How do you do that? Here are five steps for keeping up with your content needs as your customer training program grows.
Step #1: Turn to the Content Council
Rely on your content council to make the big decisions. That's what it's there for. Take the creation of a new "Getting Started" course, as an example.
The content council, or whoever oversees the strategy, is best positioned to pull together modules. It’ll come from the many teams that produce material related to the process of “getting started” content and stringing those together into a cohesive (and digestible) form.
Step #2: Keep it Brief. Preferably Micro-Learning
Forget about creation of monolithic courses. Even a training session that lasts more than an hour and can't be broken up into multiple parts is too long.
The more you modularize your learning content, the easier it is to update, fine-tune and bundle with other modules that make for a complete training experience.
Step #3: Set Content Standards
Use content standards so the content creators in your company know where certain kinds of information should go and the format it should follow.
If somebody wants to submit a how-to article, that might go to the knowledge base -- and here's the template for that; this is what a wiki article looks like and how it's expected to be used; if you're creating an elearning video, here are the components that it needs to include.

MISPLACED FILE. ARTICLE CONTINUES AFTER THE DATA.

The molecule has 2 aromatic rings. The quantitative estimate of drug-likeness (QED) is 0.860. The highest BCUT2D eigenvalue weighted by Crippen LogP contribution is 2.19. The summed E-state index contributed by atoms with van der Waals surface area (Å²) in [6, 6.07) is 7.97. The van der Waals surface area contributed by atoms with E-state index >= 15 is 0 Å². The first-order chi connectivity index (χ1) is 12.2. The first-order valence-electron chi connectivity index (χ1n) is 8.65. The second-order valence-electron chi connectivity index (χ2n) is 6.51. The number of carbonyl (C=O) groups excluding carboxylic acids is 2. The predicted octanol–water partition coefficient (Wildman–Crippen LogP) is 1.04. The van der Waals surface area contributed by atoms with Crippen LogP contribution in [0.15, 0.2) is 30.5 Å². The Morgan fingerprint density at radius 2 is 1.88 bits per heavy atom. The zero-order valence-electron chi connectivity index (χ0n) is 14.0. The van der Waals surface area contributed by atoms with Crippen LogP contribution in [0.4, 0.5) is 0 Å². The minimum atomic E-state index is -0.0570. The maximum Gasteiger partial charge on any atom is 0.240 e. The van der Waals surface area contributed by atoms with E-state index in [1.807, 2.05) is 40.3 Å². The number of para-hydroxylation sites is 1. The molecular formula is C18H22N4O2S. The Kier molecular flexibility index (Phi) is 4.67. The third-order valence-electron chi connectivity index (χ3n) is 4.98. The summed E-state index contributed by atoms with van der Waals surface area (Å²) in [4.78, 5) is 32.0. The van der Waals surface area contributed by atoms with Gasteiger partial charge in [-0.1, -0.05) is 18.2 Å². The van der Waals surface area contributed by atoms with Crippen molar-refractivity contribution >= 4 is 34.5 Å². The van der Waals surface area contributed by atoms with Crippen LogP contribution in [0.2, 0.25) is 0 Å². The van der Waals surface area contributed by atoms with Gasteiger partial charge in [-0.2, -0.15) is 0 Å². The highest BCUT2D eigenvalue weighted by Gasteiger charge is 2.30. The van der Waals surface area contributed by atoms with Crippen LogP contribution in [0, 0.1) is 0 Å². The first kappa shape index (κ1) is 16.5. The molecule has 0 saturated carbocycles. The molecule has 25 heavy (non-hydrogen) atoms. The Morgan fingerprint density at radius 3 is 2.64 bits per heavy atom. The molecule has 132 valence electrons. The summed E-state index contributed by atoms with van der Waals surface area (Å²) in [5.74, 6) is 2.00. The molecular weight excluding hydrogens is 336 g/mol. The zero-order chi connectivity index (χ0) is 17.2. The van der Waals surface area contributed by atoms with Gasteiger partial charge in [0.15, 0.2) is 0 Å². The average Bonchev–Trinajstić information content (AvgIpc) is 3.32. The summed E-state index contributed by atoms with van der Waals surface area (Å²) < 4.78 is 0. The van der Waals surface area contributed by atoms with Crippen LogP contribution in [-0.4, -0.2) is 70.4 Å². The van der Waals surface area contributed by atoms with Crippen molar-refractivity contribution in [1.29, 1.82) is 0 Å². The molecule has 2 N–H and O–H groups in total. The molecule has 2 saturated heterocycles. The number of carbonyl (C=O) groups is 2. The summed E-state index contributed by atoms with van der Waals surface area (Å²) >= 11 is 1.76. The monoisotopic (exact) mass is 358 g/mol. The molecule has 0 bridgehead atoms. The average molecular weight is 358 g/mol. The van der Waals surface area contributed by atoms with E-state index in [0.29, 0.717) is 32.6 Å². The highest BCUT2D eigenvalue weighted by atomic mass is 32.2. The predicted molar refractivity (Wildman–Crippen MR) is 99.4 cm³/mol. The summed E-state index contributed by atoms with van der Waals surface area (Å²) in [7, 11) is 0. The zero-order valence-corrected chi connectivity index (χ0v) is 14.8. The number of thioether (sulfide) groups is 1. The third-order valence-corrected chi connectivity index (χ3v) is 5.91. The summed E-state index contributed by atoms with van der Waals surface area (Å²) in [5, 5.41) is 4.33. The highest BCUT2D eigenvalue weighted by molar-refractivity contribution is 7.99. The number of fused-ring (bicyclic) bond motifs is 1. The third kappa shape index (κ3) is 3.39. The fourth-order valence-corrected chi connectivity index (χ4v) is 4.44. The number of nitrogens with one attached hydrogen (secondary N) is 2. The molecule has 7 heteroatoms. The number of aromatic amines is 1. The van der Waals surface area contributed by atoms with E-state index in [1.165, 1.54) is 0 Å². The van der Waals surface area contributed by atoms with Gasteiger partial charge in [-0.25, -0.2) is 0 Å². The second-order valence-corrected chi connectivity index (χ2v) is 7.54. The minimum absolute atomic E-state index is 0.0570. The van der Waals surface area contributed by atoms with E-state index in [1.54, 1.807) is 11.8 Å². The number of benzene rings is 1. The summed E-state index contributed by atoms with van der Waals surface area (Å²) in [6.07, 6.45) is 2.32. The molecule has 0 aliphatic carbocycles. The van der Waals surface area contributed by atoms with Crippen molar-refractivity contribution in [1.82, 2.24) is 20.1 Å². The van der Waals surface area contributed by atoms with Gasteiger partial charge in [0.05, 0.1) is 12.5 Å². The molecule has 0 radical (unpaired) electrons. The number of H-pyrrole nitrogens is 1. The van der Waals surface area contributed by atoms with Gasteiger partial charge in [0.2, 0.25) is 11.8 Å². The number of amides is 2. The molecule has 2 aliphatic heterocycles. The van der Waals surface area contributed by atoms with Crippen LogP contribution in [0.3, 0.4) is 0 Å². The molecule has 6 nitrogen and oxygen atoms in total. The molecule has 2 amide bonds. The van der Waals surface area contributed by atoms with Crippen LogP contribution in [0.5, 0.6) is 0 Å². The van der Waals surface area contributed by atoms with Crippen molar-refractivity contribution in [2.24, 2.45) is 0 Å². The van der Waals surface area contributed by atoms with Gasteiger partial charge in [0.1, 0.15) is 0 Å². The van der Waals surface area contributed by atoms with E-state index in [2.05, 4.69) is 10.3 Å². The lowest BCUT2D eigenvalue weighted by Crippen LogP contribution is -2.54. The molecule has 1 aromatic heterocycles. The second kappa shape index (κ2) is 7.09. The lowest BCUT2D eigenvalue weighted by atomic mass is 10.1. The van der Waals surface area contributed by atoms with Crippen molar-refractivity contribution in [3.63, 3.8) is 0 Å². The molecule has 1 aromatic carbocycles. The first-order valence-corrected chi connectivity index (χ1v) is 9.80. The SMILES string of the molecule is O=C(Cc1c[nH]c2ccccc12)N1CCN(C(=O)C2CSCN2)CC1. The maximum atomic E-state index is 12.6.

Step #4: Think about Your Users' Challenges
Push for the bulk of your training to reach beyond the feature set. Too often training is all about the ins and outs of the product and all its various features and functions. The biggest outcome of your training should be to get customers beyond the feature focus and onto the accomplishments.
Remember: They want to be heroes in their organizations, and your product is simply a tool they use to do their jobs. Work with customers to figure out what they need to understand about their jobs to achieve that.
Step #5: Use Technology
Your customer education team has a starting role to help maintain and curate content. But scaling customer onboarding requires technology. When you have training content everywhere in multiple forms, only the right customer learning platform (or LMS for customer education) helps users find exactly the training they want when it's needed.
A customer learning platform helps you lay out your training modules to provide a prescriptive enablement approach -- pathways -- to train and enable customers on your product so they don't have to figure it out themselves.
When you log into an LMS for customer education and can't quickly find out where you need to begin your training, you probably give up in a few minutes. But when you log in and the system points to "Foundations for Administrators," you instantly recognize yourself.
The idea is this: Rather than each customer wandering through the jungle, trying to hack a path, you provide a well-lit, manicured park with clear signposts that guide them along.